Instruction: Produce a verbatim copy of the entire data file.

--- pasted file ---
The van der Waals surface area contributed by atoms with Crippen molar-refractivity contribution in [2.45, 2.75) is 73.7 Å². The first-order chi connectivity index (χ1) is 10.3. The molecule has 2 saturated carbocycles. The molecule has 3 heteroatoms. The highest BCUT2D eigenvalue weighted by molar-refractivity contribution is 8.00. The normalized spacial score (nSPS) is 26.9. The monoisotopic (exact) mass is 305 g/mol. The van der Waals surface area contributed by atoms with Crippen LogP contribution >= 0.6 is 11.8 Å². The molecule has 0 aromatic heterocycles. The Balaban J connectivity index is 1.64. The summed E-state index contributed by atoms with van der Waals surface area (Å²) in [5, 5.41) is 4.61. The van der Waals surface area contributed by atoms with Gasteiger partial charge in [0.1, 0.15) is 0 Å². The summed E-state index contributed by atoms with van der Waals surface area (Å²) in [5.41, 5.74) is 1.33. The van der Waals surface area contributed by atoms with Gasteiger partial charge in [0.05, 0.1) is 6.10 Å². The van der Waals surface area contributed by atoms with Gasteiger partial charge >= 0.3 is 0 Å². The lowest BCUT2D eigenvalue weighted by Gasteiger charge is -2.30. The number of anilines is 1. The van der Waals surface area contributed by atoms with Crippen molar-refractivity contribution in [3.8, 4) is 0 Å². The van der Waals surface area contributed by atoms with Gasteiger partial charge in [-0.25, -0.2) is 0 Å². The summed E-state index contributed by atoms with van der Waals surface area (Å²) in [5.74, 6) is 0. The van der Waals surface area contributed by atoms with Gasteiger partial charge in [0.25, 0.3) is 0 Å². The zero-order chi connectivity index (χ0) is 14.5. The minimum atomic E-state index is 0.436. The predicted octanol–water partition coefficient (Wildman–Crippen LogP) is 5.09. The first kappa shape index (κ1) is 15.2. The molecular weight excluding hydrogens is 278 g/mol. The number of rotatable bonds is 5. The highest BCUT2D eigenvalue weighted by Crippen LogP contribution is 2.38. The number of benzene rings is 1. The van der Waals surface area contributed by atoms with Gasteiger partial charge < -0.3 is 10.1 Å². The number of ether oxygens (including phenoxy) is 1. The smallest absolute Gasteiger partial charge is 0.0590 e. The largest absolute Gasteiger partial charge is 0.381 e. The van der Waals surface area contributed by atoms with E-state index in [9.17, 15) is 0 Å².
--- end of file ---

The van der Waals surface area contributed by atoms with Crippen molar-refractivity contribution in [2.45, 2.75) is 73.7 Å². The first-order chi connectivity index (χ1) is 10.3. The molecule has 2 saturated carbocycles. The molecule has 3 heteroatoms. The highest BCUT2D eigenvalue weighted by molar-refractivity contribution is 8.00. The normalized spacial score (nSPS) is 26.9. The monoisotopic (exact) mass is 305 g/mol. The van der Waals surface area contributed by atoms with Crippen LogP contribution >= 0.6 is 11.8 Å². The molecule has 0 aromatic heterocycles. The Balaban J connectivity index is 1.64. The summed E-state index contributed by atoms with van der Waals surface area (Å²) in [5, 5.41) is 4.61. The van der Waals surface area contributed by atoms with Gasteiger partial charge in [0.1, 0.15) is 0 Å². The summed E-state index contributed by atoms with van der Waals surface area (Å²) in [5.41, 5.74) is 1.33. The van der Waals surface area contributed by atoms with Gasteiger partial charge in [0.05, 0.1) is 6.10 Å². The van der Waals surface area contributed by atoms with Gasteiger partial charge >= 0.3 is 0 Å². The lowest BCUT2D eigenvalue weighted by Gasteiger charge is -2.30. The number of anilines is 1. The van der Waals surface area contributed by atoms with Crippen molar-refractivity contribution in [3.8, 4) is 0 Å². The van der Waals surface area contributed by atoms with Gasteiger partial charge in [-0.25, -0.2) is 0 Å². The summed E-state index contributed by atoms with van der Waals surface area (Å²) in [5.74, 6) is 0. The van der Waals surface area contributed by atoms with Gasteiger partial charge in [0.25, 0.3) is 0 Å². The zero-order chi connectivity index (χ0) is 14.5. The minimum atomic E-state index is 0.436. The predicted octanol–water partition coefficient (Wildman–Crippen LogP) is 5.09. The first kappa shape index (κ1) is 15.2. The molecular weight excluding hydrogens is 278 g/mol. The number of rotatable bonds is 5. The highest BCUT2D eigenvalue weighted by Crippen LogP contribution is 2.38. The number of benzene rings is 1. The van der Waals surface area contributed by atoms with Gasteiger partial charge < -0.3 is 10.1 Å². The number of ether oxygens (including phenoxy) is 1. The smallest absolute Gasteiger partial charge is 0.0590 e. The largest absolute Gasteiger partial charge is 0.381 e. The van der Waals surface area contributed by atoms with E-state index in [9.17, 15) is 0 Å².